These dlls need to be installed someplace where Windows can find them. Most people find it convenient to keep them in the same directory as the Hercules emulator executables.
This is the complete Microsoft Visual C++ 6.0 project source code for my Windows GUI interface program. It was written as a simple (Simple? Dream on!) MFC SDI application and is really pretty straighforward in its approach (although I'll admit it takes an inordinate amount of code to accomplish everything my GUI does!)
The source code for the current version of the GUI is available via anonymous access to the main Hercules CVS source tree (where the source code for the Hercules emulator itself is also available) under the name "wingui".
The CVS root is: "CVSROOT=:pserver:firstname.lastname@example.org:/usr/cvs/wingui" (without the quotes).
No password is required; just press enter when asked for one:
(Logging in to email@example.com...)
cvs -z9 co wingui
cvs server: Updating wingui
To check out the current development version of the Hercules emulator source code instead, simply replace "wingui" with "hercules" in the above cvs root and checkout command (e.g. specify "CVSROOT=:pserver:firstname.lastname@example.org:/usr/cvs/hercules" as your root and then do a "cvs -z9 co hercules").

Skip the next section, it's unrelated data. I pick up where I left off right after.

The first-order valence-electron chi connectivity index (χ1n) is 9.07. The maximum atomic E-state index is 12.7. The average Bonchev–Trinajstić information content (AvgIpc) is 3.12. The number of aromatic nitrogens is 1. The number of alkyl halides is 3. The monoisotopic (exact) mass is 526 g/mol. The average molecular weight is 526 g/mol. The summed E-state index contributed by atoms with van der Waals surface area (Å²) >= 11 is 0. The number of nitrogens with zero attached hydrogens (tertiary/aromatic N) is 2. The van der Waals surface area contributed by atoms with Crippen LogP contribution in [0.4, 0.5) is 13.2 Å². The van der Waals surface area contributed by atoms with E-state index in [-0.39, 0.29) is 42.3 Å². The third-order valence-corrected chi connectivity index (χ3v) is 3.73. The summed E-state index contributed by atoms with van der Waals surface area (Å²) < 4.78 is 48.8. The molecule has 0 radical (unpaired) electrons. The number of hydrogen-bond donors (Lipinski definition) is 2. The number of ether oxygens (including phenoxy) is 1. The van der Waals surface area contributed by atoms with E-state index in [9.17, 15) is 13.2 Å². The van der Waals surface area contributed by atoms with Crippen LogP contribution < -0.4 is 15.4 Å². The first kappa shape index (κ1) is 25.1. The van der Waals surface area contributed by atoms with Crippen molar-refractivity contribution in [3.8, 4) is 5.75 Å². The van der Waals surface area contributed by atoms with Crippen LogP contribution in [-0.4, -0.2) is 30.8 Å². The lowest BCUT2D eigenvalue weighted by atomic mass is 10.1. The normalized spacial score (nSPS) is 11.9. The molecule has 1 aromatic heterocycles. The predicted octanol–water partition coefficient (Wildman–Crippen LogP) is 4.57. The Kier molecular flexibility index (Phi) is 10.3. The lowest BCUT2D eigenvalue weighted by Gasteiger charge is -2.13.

NOTE: For those of you who aren't familiar with CVS (or otherwise prefer to use Windows GUI applications rather than deal with command-line utilities), you might want to check out a rather nice Windows GUI shell for cvs called WinCVS (which can also be reached at http://www.cvsgui.org/). I'm no cvs expert myself, but I do use WinCvs myself, so if you have any trouble getting started with it, feel free to shoot me an email and I'll try to help. (But remember, I'm no expert either. I just use the basic features which is pretty much all you need when getting started with cvs.)
- HercGUI Brief Operating Instructions. (how to use HercGUI; approx. 340K of images; may take a while to load)
- CTCI-W32 (Channel to Channel link to Win32 TCP/IP stack)
- The main Hercules emulator home page. (How to configure your 'mainframe')
That's it. Enjoy your Windows GUI 'front panel' interface to Hercules! :)
"Fish" (David B. Trout)
"Programming today is a race between
software engineers striving to build bigger
and better idiot-proof programs, and the
Universe trying to produce bigger and better
idiots. So far, the Universe is winning."
- Rich Cook
(I need a job!)
If you like what you see here and think you might be interested in hiring me as a programmer (or know of someone that might be interested in hiring me), please check out my resumé and then give me a call or shoot me an e-mail. Thanks!
Note, however, that I'm not interested in permanently relocating. I am, however, open to accepting contract positions (long or short term). It all depends on what I'd be doing, who I'd be doing it for, where I'd be doing it, how long I'd be doing it and, of course, how much I'd actually be paid to do it.)